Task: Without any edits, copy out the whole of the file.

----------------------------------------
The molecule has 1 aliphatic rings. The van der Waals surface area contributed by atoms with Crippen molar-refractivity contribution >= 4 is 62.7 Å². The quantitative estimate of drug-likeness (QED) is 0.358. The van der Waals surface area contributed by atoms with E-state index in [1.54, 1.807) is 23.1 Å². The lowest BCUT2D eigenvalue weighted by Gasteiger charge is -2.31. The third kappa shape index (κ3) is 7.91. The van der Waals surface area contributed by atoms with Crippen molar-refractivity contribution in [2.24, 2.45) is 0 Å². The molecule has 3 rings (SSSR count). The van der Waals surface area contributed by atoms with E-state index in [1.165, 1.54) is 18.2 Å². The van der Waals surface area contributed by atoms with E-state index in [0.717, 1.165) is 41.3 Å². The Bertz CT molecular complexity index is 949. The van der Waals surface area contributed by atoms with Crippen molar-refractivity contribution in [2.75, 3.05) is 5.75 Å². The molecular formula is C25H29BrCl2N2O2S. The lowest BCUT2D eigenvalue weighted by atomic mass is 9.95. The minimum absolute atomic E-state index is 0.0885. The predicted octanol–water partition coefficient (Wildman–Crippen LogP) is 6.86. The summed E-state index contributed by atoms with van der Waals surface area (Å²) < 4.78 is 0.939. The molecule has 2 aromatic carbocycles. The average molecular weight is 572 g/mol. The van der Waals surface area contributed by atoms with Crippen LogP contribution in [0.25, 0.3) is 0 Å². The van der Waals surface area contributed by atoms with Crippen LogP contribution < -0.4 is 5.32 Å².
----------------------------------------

The molecule has 1 aliphatic rings. The van der Waals surface area contributed by atoms with Crippen molar-refractivity contribution >= 4 is 62.7 Å². The quantitative estimate of drug-likeness (QED) is 0.358. The van der Waals surface area contributed by atoms with E-state index in [1.54, 1.807) is 23.1 Å². The lowest BCUT2D eigenvalue weighted by Gasteiger charge is -2.31. The third kappa shape index (κ3) is 7.91. The van der Waals surface area contributed by atoms with Crippen molar-refractivity contribution in [2.24, 2.45) is 0 Å². The molecule has 3 rings (SSSR count). The van der Waals surface area contributed by atoms with E-state index in [1.165, 1.54) is 18.2 Å². The van der Waals surface area contributed by atoms with E-state index in [0.717, 1.165) is 41.3 Å². The Bertz CT molecular complexity index is 949. The van der Waals surface area contributed by atoms with Crippen molar-refractivity contribution in [2.75, 3.05) is 5.75 Å². The molecular formula is C25H29BrCl2N2O2S. The lowest BCUT2D eigenvalue weighted by atomic mass is 9.95. The minimum absolute atomic E-state index is 0.0885. The predicted octanol–water partition coefficient (Wildman–Crippen LogP) is 6.86. The summed E-state index contributed by atoms with van der Waals surface area (Å²) < 4.78 is 0.939. The molecule has 2 aromatic carbocycles. The average molecular weight is 572 g/mol. The van der Waals surface area contributed by atoms with Crippen LogP contribution in [0.25, 0.3) is 0 Å². The van der Waals surface area contributed by atoms with Crippen LogP contribution < -0.4 is 5.32 Å².